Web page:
The gaymers community provides a "safe place" for LGBT gamers[33] apart from the isolation they feel from both the heteronormative gaming community and the gay community.[34] They also believe that as homosexuality in video games increase, there will be an increased normalization of homosexuality in general.[34][35][36]

Avatar[edit]

Main article: Avatar (computing)

An avatar, username, game name, alias, gamer tag, screen name, or handle is a name (usually a pseudonym) adopted by a video gamer, used as a main preferred identification to the gaming community. Usage of user names is most prevalent in games with online multiplayer support, or at electronic sport conventions.[citation needed]

Similarly, a clan tag is a prefix or suffix added to a name to identify that the gamer is in a clan. Clans are generally a group of gamers who play together as a team against other clans. They are most commonly found in online multi-player games in which one team can face off against another. Clans can also be formed to create loosely based affiliations perhaps by all being fans of the same game or merely gamers who have close personal ties to each other. A team tag is a prefix or suffix added to a name to identify that the gamer is in a team. Teams are generally sub-divisions within the same clan and are regarded within gaming circuits as being a purely competitive affiliation. These gamers are usually in an online league such as the Cyberathlete Amateur League (C.A.L.) and their parent company the Cyberathlete Professional League (C.P.L.) where all grouped players were labeled as teams and not clans.

Clans and guilds[edit]

A clan is a group of players, most of time founded by a leader or an administrator. Other names for clans are guilds. Clans can also make tournaments and play for real money. Sometimes a clan can be a kind of professional or semi-professional gaming team that make money out of tournaments.

See also[edit]

References[edit]

  1. ^ Cifaldi, Frank; Jill Duffy; Brandon Sheffield (2006-10-25). "Gamers On Trial: The ECA's Hal Halpin on Consumer Advocacy". Gamasutra. Retrieved 2007-12-03. 
  2. ^ "The Entertainment Software Association - Industry Facts". Theesa.com. Retrieved 2010-07-16. 
  3. ^ "Facts and Figures". Askaboutgames. Archived from the original on 13 Jun 2007. Retrieved 2010-07-16. 
  4. ^ Heather Barefoot (30 October 2013). "In Defense of the Casual Gamer". Escapist magazine. Retrieved 9 March 2014. 
  5. ^ Magrino, Tom, GameStop: Casual gamers spurring hardcore holiday sales, GameSpot, Sep 11, 2007, Accessed 3 May 2008
  6. ^ Boyes, Emma, GDC '08: Are casual games the future?, GameSpot, Feb 18, 2008, Accessed May 3, 2008
  7. ^ Wolverton, Troy (2007-08-23). "Women driving 'casual game' boom". San Jose Mercury News. Retrieved 2007-10-13.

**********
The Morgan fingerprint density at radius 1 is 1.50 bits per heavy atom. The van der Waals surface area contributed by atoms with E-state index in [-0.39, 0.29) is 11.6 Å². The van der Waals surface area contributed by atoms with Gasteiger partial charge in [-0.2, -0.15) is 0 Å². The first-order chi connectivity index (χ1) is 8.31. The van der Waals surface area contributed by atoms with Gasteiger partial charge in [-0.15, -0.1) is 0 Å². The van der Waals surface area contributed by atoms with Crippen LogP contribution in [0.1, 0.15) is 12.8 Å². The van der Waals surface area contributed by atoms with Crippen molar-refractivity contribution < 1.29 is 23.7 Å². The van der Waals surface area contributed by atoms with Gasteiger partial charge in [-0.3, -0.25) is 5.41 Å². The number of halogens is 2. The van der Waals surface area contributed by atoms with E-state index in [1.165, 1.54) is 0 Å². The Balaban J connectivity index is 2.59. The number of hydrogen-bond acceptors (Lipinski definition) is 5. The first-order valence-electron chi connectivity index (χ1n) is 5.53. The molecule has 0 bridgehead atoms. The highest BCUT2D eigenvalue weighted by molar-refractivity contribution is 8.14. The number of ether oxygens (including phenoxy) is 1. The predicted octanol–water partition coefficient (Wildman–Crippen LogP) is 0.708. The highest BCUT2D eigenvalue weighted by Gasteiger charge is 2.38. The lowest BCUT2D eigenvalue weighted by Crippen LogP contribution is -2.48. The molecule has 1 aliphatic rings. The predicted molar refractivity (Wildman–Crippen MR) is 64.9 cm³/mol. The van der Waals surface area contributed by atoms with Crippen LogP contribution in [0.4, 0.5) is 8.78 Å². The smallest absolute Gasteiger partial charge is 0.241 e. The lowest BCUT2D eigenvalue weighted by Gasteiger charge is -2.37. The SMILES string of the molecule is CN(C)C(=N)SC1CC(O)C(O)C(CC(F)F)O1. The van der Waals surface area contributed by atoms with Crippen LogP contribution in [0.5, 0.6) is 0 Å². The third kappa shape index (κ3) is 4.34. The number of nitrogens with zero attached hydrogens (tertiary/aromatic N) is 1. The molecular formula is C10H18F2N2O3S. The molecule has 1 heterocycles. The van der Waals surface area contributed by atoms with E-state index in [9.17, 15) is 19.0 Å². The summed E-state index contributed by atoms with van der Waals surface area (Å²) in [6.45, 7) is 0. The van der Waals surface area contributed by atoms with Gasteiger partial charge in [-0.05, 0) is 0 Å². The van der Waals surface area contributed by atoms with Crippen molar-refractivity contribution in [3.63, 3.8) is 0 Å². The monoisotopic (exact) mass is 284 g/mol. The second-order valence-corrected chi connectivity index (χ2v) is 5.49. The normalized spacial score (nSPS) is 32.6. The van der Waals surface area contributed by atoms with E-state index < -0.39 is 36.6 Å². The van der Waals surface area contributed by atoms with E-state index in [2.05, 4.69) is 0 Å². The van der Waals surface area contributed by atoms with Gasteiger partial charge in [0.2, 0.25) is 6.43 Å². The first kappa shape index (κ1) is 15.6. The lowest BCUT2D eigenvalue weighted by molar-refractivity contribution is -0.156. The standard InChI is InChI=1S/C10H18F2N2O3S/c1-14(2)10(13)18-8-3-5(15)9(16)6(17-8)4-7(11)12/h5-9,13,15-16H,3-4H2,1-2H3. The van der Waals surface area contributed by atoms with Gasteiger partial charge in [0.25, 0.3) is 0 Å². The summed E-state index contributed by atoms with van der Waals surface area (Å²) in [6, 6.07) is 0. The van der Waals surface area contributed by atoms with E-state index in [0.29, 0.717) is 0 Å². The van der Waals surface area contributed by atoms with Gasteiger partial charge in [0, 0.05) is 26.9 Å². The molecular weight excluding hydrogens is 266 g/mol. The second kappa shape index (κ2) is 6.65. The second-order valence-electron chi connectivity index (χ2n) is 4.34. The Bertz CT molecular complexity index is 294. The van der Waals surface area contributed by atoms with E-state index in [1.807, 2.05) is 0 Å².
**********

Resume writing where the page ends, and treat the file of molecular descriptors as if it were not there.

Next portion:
8. ^ "Plethora of Fitness Titles Lined Up For PlayStation Move#". PlayStation LifeStyle. 2010-04-19. Retrieved 2010-04-22. 
  9. ^ Shine. "Crusade Interview With David Allen". mmosite.com. 
  10. ^ "Iwata Asks: E3 2011 Special Edition". Nintendo. p. 7. Retrieved 2011-06-09. "Iwata: the definition of a core gamer is much wider, namely, someone who has a much wider range of interests, someone who enthusiastically plays many types of games that challenges different creative directions." 
  11. ^ Scott Jon Siegel. "Are you a mid-core gamer?". joystiq.com. 
  12. ^ Campbell, Colin (2005-10-10). "GameStop". Edge. Future. Archived from the original on 2007-12-03. Retrieved 2008-02-07. 
  13. ^ "Iwata Asks: E3 2011 Special Edition". Nintendo. p. 7. Retrieved 2011-06-09. "Iwata: On the other hand, I certainly do not think that Wii was able to cater to every gamer's needs, so that's also something I wanted to resolve. [...] The keyword for our presentation at this year's E3 is "Deeper and Wider". With Wii U, I would like to offer this proposal with that concept." 
  14. ^ "Core gamers, mobile games and the origins of the midcore audience". Polygon. Retrieved 2013-08-13. 
  15. ^ Adams, Ernest. "From Casual to Core: A Statistical Mechanism for Studying Gamer Dedication". Gamasutra. Gamasutra. Retrieved 17 June 2014. 
  16. ^ Daniel Schorn (2006-08-06). "'Fatal1ty' article at CBS News". Cbsnews.com. Retrieved 2010-07-16. 
  17. ^ "A Brief Look At Professional Gaming". kuro5hin.org. Retrieved 2010-07-16. 
  18. ^ "MLG Awards $1.75 Million in Contracts for Top Pro Gamers | Major League Gaming". Mlgpro.com. 2006-12-18. Retrieved 2010-07-16. 
  19. ^ "Masonry on the Internet". Web.mit.edu. Retrieved 2012-05-19. 
  20. ^ Anna Vander Broek (2009-04-23). "Gamer Speak for Newbs". Forbes. Retrieved 2010-02-16. 
  21. ^ "NES Classics: retro gaming, at a price: Page 1". arstechnica.com. Retrieved 2008-04-14. 
  22. ^ The Entertainment Software Association - Home Page. Web. 19 Nov. 2009. <http://www.theesa.com/>
  23. ^ "Gender Plays Significant Role in Video Game Consoles and Game Purchasing Preferences, Study Reveals". Labelnetworks.com. Retrieved 2012-05-19. 
  24. ^ Bendixsen, Stephanie 'Hex'. Games 4 Girlz?. ABC. 16 February 2011.
  25. ^ "[1]"
  26. ^ "[2]"
  27. ^ "[3]"
  28. ^ Alexander Sliwinski (2007-05-08). "Gaymer.org looks to trademark 'Gaymer'". Joystiq. Retrieved 2011-06-05. 
  29. ^ Sliwinski, Alexander (2006-06-10). "First-ever survey of gay videogamers". Washington Blade. Archived from the original on 2006-06-18. 
  30. ^ Sliwinski, Alexander (2006-06-08). "Gay video game player survey". In Newsweekly. Archived from the original on 2009-01-01. 
  31. ^ Fahey, Mike (2009-10-08). "What Do Gay Gamers Want From Their Games?". Kotaku.com. 
  32. ^ Hyman, Jamie (2009-09-03). "Orlando student conducts gay gamer survey". Orlando Watermark. 
  33. ^ "GaymerCon wants to provide a "safe place" for LGBTQ gamers". ArsTechnica. 
  34. ^ a b Gina Tron. "Gay geeks unite against homophobia in video games". vice.com. Retrieved 25 November 2013. 
  35. ^ Lydia Sung (July 19, 2009). "Sunday Musing: Homosexuality in Video Games". Neoseeker.com. Retrieved 25 November 2013. 
  36. ^ "How Not To Address Homosexuality In Gaming", by Mike Fahey